Overexpression of the nucleocapsid protein of Middle East respiratory syndrome coronavirus up-regulates CXCL10

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Overexpression of the nucleocapsid protein of Middle East respiratory syndrome coronavirus up-regulates CXCL10
Title:
Overexpression of the nucleocapsid protein of Middle East respiratory syndrome coronavirus up-regulates CXCL10
Journal Title:
Bioscience Reports
Publication Date:
21 September 2018
Citation:
Aboagye, J. O., Yew, C. W., Ng, O.-W., Monteil, V. M., Mirazimi, A., & Tan, Y.-J. (2018). Overexpression of the nucleocapsid protein of Middle East respiratory syndrome coronavirus up-regulates CXCL10. Bioscience Reports, 38(5). doi:10.1042/bsr20181059
Abstract:
Middle East respiratory syndrome coronavirus (MERS-CoV) causes respiratory diseases in humans and has a high mortality rate. During infection, MERS-CoV regulates several host cellular processes including antiviral response genes. In order to determine if the nucleocapsid protein of MERS-CoV (MERS-N) plays a role in viral–host interactions, a murine monoclonal antibody was generated so as to allow detection of the protein in infected cells as well as in overexpression system. Then, MERS-N was stably overexpressed in A549 cells, and a PCR array containing 84 genes was used to screen for genes transcriptionally regulated by it. Several up-regulated antiviral genes, namely TNF, IL6, IL8, and CXCL10, were selected for independent validation in transiently transfected 293FT cells. Out of these, the overexpression of MERS-N was found to up-regulate CXCL10 at both transcriptional and translational levels. Interestingly, CXCL10 has been reported to be up-regulated in MERS-CoV infected airway epithelial cells and lung fibroblast cells, as well as monocyte-derived macrophages and dendritic cells. High secretions and persistent increase of CXCL10 in MERS-CoV patients have been also associated with severity of disease. To our knowledge, this is the first report showing that the MERS-N protein is one of the contributing factors for CXCL10 up-regulation during infection. In addition, our results showed that a fragment consisting of residues 196–413 in MERS-N is sufficient to up-regulate CXCL10, while the N-terminal domain and serine-arginine (SR)-rich motif of MERS-N do not play a role in this up-regulation.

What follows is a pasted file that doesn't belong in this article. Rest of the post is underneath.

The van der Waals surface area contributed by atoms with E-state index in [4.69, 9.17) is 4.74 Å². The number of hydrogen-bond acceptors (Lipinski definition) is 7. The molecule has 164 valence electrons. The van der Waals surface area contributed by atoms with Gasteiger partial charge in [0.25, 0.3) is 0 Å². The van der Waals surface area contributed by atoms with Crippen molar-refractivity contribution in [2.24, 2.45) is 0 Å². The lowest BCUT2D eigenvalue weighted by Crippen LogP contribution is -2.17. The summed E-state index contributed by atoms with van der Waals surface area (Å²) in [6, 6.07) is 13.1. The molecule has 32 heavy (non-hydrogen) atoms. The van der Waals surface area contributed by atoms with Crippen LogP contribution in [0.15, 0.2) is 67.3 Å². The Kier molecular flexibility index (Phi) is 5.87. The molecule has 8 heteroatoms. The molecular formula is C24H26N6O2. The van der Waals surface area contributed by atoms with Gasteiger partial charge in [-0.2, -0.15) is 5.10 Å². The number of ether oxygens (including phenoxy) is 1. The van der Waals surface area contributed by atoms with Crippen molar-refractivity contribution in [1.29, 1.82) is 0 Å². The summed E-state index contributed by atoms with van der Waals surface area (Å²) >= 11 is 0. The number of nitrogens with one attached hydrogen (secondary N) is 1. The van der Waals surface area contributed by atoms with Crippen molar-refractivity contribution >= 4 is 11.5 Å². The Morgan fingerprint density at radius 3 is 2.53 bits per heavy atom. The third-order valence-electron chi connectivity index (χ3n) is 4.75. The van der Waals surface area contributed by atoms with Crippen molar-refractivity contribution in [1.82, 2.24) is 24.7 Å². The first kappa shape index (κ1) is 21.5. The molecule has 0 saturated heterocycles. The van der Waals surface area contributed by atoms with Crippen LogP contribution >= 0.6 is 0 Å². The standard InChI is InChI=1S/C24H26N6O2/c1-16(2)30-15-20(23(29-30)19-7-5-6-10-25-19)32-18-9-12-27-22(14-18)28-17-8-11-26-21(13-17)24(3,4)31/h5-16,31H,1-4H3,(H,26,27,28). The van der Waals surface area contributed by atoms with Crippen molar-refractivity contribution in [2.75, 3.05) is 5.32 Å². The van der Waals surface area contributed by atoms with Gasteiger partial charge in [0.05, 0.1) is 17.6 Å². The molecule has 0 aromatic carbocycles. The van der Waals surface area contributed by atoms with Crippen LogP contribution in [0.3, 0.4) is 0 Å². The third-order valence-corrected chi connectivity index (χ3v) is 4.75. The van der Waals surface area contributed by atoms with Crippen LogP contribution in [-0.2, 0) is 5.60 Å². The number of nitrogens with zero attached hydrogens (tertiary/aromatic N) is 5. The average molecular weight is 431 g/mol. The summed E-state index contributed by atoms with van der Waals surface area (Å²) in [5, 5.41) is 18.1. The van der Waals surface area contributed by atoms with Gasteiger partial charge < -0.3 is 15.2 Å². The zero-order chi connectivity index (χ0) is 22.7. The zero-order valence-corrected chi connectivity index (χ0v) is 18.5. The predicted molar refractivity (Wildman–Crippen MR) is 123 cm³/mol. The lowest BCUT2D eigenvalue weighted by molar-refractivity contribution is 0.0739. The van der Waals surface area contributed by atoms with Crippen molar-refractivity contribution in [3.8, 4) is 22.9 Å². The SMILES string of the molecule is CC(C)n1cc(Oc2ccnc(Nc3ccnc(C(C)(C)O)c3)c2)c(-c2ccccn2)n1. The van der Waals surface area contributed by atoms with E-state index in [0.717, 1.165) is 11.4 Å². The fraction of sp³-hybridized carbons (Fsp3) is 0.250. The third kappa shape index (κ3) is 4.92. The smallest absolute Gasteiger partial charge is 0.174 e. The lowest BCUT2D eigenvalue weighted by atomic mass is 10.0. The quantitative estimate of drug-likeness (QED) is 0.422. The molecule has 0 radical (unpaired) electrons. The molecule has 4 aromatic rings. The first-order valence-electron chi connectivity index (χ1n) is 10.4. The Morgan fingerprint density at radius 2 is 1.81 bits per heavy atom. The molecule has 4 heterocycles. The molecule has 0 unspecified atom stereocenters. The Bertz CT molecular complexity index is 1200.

License type:
Attribution 4.0 International (CC BY 4.0)
Funding Info:
This research / project is supported by the National University Health System, National University of Singapore - Seed Fund for Basic Science Research
Grant Reference no. : T1-BSRG 2015-04
Description:
ISSN:
0144-8463
1573-4935
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